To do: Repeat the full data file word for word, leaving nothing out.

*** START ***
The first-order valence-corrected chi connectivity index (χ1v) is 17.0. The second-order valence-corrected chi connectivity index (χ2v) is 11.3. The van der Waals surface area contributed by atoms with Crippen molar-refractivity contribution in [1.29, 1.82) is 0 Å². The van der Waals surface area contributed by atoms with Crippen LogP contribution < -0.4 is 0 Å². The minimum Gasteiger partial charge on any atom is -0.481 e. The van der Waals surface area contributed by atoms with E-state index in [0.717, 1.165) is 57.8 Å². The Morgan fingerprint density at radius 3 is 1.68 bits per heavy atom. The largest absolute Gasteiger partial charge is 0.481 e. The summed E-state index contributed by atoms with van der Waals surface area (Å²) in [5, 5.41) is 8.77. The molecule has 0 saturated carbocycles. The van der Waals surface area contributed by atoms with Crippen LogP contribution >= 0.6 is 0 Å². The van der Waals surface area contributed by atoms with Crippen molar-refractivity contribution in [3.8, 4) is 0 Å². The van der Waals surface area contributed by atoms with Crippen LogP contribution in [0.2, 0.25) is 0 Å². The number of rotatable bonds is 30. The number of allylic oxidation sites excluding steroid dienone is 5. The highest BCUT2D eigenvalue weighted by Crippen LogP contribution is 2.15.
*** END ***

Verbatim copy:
The first-order valence-corrected chi connectivity index (χ1v) is 17.0. The second-order valence-corrected chi connectivity index (χ2v) is 11.3. The van der Waals surface area contributed by atoms with Crippen molar-refractivity contribution in [1.29, 1.82) is 0 Å². The van der Waals surface area contributed by atoms with Crippen LogP contribution < -0.4 is 0 Å². The minimum Gasteiger partial charge on any atom is -0.481 e. The van der Waals surface area contributed by atoms with E-state index in [0.717, 1.165) is 57.8 Å². The Morgan fingerprint density at radius 3 is 1.68 bits per heavy atom. The largest absolute Gasteiger partial charge is 0.481 e. The summed E-state index contributed by atoms with van der Waals surface area (Å²) in [5, 5.41) is 8.77. The molecule has 0 saturated carbocycles. The van der Waals surface area contributed by atoms with Crippen LogP contribution >= 0.6 is 0 Å². The van der Waals surface area contributed by atoms with Crippen molar-refractivity contribution in [3.8, 4) is 0 Å². The van der Waals surface area contributed by atoms with Crippen LogP contribution in [0.2, 0.25) is 0 Å². The number of rotatable bonds is 30. The number of allylic oxidation sites excluding steroid dienone is 5. The highest BCUT2D eigenvalue weighted by Crippen LogP contribution is 2.15.